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Which is also, of course, the Solemnity of Saints Peter and Paul, the rock and the apostle to the gentiles, in many ways the foundations of the Church. And also, it is the day upon which Pope Benedict XVI celebrates 60 years of priesthood.
As every year, the metropolitan archbishops, standing firmly in the line of the aforementioned saints and in union with the Holy Father, today receive their pallia. In the words of the pope, from today’s homily:
“What does this mean? It may remind us in the first instance of Christ’s easy yoke that is laid upon us (cf. Mt 11:29f.). Christ’s yoke is identical with his friendship. It is a yoke of friendship and therefore “a sweet yoke”, but as such it is also a demanding yoke, one that forms us. It is the yoke of his will, which is a will of truth and love. For us, then, it is first and foremost the yoke of leading others to friendship with Christ and being available to others, caring for them as shepherds. This brings us to a further meaning of the pallium: it is woven from the wool of lambs blessed on the feast of Saint Agnes. Thus it reminds us of the Shepherd who himself became a lamb, out of love for us. It reminds us of Christ, who set out through the mountains and the deserts, in which his lamb, humanity, had strayed. It reminds us of him who took the lamb – humanity – me – upon his shoulders, in order to carry me home. It thus reminds us that we too, as shepherds in his service, are to carry others with us, taking them as it were upon our shoulders and bringing them to Christ. It reminds us that we are called to be shepherds of his flock, which always remains his and does not become ours. Finally the pallium also means quite concretely the communion of the shepherds of the Church with Peter and with his successors – it means that we must be shepherds for unity and in unity, and that it is only in the unity represented by Peter that we truly lead people to Christ.”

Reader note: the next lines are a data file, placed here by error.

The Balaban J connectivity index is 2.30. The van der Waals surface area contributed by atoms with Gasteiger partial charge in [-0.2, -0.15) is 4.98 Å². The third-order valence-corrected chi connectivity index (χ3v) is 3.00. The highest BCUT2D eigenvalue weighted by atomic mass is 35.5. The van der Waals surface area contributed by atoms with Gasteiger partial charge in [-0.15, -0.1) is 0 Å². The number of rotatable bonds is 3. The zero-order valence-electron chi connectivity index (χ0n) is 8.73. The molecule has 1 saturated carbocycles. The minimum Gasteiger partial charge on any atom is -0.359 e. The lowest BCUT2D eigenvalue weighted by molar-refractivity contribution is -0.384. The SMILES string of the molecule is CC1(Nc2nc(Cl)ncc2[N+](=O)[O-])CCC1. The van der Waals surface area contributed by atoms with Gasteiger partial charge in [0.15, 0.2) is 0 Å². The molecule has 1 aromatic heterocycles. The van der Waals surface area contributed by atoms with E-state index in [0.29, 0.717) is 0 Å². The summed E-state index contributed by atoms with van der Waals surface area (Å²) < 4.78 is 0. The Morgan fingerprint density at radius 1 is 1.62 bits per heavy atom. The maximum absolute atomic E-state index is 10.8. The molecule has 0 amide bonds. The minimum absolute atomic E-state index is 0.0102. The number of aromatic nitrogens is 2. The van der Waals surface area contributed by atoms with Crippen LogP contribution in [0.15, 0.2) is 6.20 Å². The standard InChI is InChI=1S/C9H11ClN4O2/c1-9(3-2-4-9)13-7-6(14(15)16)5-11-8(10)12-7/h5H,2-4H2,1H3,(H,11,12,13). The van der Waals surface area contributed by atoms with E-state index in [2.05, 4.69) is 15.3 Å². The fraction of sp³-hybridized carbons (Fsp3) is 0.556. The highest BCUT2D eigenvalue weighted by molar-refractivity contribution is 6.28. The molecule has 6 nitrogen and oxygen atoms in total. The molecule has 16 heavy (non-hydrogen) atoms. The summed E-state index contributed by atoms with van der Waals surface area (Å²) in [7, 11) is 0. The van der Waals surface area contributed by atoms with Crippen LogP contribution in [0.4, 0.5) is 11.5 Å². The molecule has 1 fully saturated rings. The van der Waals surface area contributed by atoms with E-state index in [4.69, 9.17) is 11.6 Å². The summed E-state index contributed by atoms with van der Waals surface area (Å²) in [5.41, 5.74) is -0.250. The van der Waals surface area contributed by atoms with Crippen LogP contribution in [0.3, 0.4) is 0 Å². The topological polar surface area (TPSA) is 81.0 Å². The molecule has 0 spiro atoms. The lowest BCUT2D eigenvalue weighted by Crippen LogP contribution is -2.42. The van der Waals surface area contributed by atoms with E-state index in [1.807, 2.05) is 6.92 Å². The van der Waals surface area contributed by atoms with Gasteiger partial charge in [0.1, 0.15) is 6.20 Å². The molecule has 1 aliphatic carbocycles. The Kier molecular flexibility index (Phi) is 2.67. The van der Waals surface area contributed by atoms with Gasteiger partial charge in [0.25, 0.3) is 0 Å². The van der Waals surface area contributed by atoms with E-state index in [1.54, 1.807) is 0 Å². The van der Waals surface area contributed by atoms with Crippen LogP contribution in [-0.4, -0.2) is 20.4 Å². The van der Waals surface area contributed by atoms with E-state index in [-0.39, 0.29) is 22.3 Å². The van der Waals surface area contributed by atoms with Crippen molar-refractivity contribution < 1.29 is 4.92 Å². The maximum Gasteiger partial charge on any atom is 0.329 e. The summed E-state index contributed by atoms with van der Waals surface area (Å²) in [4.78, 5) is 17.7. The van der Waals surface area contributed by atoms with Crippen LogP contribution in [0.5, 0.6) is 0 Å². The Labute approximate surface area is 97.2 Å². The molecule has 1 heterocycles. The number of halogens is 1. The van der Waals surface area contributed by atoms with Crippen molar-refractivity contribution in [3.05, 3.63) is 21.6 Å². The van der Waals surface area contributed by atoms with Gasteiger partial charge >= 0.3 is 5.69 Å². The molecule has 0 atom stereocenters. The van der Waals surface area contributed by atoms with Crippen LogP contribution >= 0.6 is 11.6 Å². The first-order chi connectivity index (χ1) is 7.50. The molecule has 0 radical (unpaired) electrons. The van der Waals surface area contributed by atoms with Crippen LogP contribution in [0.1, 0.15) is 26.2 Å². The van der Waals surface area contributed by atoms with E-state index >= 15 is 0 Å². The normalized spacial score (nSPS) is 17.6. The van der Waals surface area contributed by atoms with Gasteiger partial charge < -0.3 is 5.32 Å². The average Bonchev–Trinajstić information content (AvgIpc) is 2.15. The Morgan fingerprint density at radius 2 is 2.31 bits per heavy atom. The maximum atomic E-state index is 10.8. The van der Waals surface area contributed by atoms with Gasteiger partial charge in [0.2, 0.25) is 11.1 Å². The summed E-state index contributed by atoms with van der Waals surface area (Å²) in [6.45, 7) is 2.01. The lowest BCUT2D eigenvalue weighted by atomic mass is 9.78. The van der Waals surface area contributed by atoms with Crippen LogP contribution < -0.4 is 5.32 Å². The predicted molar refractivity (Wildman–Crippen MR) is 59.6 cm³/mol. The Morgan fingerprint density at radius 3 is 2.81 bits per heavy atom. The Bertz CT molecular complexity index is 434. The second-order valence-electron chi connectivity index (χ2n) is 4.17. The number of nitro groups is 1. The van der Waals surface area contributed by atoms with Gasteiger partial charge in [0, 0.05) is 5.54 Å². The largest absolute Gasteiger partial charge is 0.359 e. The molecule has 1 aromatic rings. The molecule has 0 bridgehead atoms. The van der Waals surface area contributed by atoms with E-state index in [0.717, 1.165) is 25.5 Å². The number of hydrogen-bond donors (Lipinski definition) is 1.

The harvest is quite large today, with 49 new metropolitan bishops appointed since last year’s ceremony. A significant number comes from traditionally Catholic countires and areas, such as South-Anmerica, the Philippines, but also various sub-Saharan countries, North-America, and a few nations in Europe and Asia.
Below follows the list of new metropolitan archbishops. The vast majority of these men were specifically apointed to archbishops, but a number became so because their dioceses were elevated to archdioceses. Recently, this happened with two dioceses in Angola – Malanje and Saurimo – and three in Brazil – Passo Funda, Pelotas and Santa Maria.